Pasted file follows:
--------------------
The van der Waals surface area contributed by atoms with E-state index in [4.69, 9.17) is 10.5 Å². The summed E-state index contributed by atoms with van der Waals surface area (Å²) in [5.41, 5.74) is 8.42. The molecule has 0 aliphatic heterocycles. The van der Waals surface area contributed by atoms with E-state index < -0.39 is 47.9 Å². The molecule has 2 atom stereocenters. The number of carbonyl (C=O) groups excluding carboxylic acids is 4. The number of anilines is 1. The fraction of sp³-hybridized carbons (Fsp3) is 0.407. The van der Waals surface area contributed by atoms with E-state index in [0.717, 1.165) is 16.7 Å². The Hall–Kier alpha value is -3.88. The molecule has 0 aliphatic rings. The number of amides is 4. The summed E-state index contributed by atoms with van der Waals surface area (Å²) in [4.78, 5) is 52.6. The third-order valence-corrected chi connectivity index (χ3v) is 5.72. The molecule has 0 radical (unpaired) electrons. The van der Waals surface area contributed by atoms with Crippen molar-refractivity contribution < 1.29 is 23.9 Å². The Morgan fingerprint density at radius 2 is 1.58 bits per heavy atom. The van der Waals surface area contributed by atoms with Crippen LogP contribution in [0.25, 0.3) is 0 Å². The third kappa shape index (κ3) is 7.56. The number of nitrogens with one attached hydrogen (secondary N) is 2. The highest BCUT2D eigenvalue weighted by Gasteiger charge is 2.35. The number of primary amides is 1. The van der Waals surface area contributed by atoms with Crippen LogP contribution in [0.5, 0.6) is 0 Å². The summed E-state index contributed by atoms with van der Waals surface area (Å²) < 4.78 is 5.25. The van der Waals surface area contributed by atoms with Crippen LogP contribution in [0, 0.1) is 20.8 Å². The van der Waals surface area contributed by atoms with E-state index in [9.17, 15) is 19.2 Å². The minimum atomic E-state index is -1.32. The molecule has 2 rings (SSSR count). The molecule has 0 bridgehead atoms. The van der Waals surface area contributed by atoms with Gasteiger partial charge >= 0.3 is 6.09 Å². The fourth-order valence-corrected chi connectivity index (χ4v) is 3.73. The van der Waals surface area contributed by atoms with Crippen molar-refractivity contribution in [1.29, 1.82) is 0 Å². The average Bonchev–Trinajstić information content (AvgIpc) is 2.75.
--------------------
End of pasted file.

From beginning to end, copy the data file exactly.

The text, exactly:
The van der Waals surface area contributed by atoms with E-state index in [4.69, 9.17) is 10.5 Å². The summed E-state index contributed by atoms with van der Waals surface area (Å²) in [5.41, 5.74) is 8.42. The molecule has 0 aliphatic heterocycles. The van der Waals surface area contributed by atoms with E-state index < -0.39 is 47.9 Å². The molecule has 2 atom stereocenters. The number of carbonyl (C=O) groups excluding carboxylic acids is 4. The number of anilines is 1. The fraction of sp³-hybridized carbons (Fsp3) is 0.407. The van der Waals surface area contributed by atoms with E-state index in [0.717, 1.165) is 16.7 Å². The Hall–Kier alpha value is -3.88. The molecule has 0 aliphatic rings. The number of amides is 4. The summed E-state index contributed by atoms with van der Waals surface area (Å²) in [4.78, 5) is 52.6. The third-order valence-corrected chi connectivity index (χ3v) is 5.72. The molecule has 0 radical (unpaired) electrons. The van der Waals surface area contributed by atoms with Crippen molar-refractivity contribution < 1.29 is 23.9 Å². The Morgan fingerprint density at radius 2 is 1.58 bits per heavy atom. The van der Waals surface area contributed by atoms with Crippen LogP contribution in [0.25, 0.3) is 0 Å². The third kappa shape index (κ3) is 7.56. The number of nitrogens with one attached hydrogen (secondary N) is 2. The highest BCUT2D eigenvalue weighted by Gasteiger charge is 2.35. The number of primary amides is 1. The van der Waals surface area contributed by atoms with Crippen LogP contribution in [0.5, 0.6) is 0 Å². The summed E-state index contributed by atoms with van der Waals surface area (Å²) < 4.78 is 5.25. The van der Waals surface area contributed by atoms with Crippen LogP contribution in [0, 0.1) is 20.8 Å². The van der Waals surface area contributed by atoms with E-state index in [9.17, 15) is 19.2 Å². The minimum atomic E-state index is -1.32. The molecule has 2 rings (SSSR count). The molecule has 0 bridgehead atoms. The van der Waals surface area contributed by atoms with Gasteiger partial charge >= 0.3 is 6.09 Å². The fourth-order valence-corrected chi connectivity index (χ4v) is 3.73. The van der Waals surface area contributed by atoms with Crippen molar-refractivity contribution in [1.29, 1.82) is 0 Å². The average Bonchev–Trinajstić information content (AvgIpc) is 2.75.